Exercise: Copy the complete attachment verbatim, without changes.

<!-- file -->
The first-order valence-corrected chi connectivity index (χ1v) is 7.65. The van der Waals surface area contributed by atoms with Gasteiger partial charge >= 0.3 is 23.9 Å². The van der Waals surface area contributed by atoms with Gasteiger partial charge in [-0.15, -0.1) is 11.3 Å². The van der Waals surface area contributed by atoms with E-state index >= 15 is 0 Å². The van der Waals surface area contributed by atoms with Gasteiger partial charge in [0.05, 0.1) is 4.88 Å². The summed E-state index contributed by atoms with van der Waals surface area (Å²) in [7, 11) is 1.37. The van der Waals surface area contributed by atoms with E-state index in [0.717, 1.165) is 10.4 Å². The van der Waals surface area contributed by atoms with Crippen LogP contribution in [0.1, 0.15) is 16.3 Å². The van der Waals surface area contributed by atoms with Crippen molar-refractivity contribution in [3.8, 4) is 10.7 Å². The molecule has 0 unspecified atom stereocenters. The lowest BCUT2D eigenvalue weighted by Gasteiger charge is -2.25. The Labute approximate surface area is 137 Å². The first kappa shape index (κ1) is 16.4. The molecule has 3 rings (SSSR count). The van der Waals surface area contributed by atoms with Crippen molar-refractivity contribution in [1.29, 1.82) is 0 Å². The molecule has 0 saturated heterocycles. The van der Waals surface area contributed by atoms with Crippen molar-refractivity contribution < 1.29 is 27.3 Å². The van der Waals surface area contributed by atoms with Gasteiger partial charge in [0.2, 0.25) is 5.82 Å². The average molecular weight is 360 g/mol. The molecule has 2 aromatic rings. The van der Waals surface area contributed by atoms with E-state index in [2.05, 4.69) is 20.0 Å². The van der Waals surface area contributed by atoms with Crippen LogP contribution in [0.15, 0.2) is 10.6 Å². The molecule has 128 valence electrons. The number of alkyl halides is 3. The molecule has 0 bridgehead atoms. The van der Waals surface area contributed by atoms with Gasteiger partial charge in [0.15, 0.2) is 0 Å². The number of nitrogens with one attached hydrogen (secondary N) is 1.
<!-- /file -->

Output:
The first-order valence-corrected chi connectivity index (χ1v) is 7.65. The van der Waals surface area contributed by atoms with Gasteiger partial charge >= 0.3 is 23.9 Å². The van der Waals surface area contributed by atoms with Gasteiger partial charge in [-0.15, -0.1) is 11.3 Å². The van der Waals surface area contributed by atoms with E-state index >= 15 is 0 Å². The van der Waals surface area contributed by atoms with Gasteiger partial charge in [0.05, 0.1) is 4.88 Å². The summed E-state index contributed by atoms with van der Waals surface area (Å²) in [7, 11) is 1.37. The van der Waals surface area contributed by atoms with E-state index in [0.717, 1.165) is 10.4 Å². The van der Waals surface area contributed by atoms with Crippen LogP contribution in [0.1, 0.15) is 16.3 Å². The van der Waals surface area contributed by atoms with Crippen molar-refractivity contribution in [3.8, 4) is 10.7 Å². The molecule has 0 unspecified atom stereocenters. The lowest BCUT2D eigenvalue weighted by Gasteiger charge is -2.25. The Labute approximate surface area is 137 Å². The first kappa shape index (κ1) is 16.4. The molecule has 3 rings (SSSR count). The van der Waals surface area contributed by atoms with Crippen molar-refractivity contribution in [1.29, 1.82) is 0 Å². The molecule has 0 saturated heterocycles. The van der Waals surface area contributed by atoms with Crippen molar-refractivity contribution < 1.29 is 27.3 Å². The van der Waals surface area contributed by atoms with Gasteiger partial charge in [0.2, 0.25) is 5.82 Å². The average molecular weight is 360 g/mol. The molecule has 2 aromatic rings. The van der Waals surface area contributed by atoms with E-state index in [2.05, 4.69) is 20.0 Å². The van der Waals surface area contributed by atoms with Crippen LogP contribution in [0.15, 0.2) is 10.6 Å². The molecule has 128 valence electrons. The number of alkyl halides is 3. The molecule has 0 bridgehead atoms. The van der Waals surface area contributed by atoms with Gasteiger partial charge in [0.15, 0.2) is 0 Å². The number of nitrogens with one attached hydrogen (secondary N) is 1.